After falling just nine laps short of victory in 1952, Bill Vukovich finished the job this time on the hottest day in 500 history to date. Vukovich led 195 laps starting from pole. Sam Hanks led three laps, and Fred Agabashian and Jim Rathmann each led a lap. Vukovich took the lead for good on lap 54.
Had Vukovich won in 1952, the year ending in a 3 would have produced a multiple winner for the third staright time. Tommy Milton won his second 500 in 1923 and Louis Meyer won his second in 1933.
While the race seemed easy for Vukovich- he and runner-up Art Cross were the only drivers who did not use a rellief driver in the 90 degree heat- winning the pole was not. A heavy rain began while he was on his qualification run. Vukovich completed the four laps and still won the pole.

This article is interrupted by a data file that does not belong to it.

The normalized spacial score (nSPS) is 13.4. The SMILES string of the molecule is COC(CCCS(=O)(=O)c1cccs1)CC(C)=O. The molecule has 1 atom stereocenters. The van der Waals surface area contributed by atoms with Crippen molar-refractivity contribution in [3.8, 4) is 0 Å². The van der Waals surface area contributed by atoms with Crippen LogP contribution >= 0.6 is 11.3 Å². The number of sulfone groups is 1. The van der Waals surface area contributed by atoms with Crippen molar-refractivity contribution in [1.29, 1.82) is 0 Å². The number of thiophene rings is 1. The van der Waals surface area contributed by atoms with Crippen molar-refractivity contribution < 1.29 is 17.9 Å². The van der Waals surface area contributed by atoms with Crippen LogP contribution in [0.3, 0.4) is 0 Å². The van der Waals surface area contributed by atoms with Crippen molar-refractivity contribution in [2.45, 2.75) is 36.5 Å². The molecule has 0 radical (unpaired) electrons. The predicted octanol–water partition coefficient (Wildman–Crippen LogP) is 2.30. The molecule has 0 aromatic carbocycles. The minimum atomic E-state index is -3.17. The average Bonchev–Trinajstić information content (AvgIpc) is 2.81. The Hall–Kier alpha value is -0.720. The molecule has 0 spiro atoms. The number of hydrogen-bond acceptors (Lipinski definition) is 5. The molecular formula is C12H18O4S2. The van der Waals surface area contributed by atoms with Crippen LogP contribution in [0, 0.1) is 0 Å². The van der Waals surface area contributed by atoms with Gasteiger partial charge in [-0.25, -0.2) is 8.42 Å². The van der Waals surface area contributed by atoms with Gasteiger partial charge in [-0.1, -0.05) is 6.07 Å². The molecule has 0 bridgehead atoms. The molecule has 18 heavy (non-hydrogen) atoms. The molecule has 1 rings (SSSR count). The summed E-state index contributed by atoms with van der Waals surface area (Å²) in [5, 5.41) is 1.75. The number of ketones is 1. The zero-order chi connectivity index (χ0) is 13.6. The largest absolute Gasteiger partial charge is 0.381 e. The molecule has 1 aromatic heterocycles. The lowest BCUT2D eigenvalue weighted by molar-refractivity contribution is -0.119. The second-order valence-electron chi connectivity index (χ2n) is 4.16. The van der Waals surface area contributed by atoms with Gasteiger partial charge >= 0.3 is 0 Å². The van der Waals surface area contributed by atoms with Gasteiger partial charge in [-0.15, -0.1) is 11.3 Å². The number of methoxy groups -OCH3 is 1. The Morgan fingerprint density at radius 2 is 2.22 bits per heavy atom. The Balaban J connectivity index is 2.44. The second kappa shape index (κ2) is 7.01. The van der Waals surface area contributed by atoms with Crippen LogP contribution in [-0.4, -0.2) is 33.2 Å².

The race featured just two former winner, Johnnie Parsons and BillmHolland. It was Holland’s first 500 since his suspension for driing in non sanctioned races. Six future winners started the race- Bob Sweikert, Pat Flaherty Jimmy Bryan, Rodger Ward, Jim Rathmann, and Sam Hanks.
Gene Hartley did not have a good race. He crashed on lap 53, then took over as a relief driver and crashed again.
Driver Carl Scarborough collapsed from the heat during a pit stop on lap 70.He later died.
1953 saw the debut of the Indianapolis Motor Speedway Radio Network. Previously, Mutual Broadcasting would brak induring the day with 15 minutes summaries as the race progressed.
Vukovich won again in 1954 and was fatally injured while leading the 1955 race. It is intersting to speculate what might have been. He could have been not only the first four time winner, but the first arguably only man to win more than two consecutive 500s.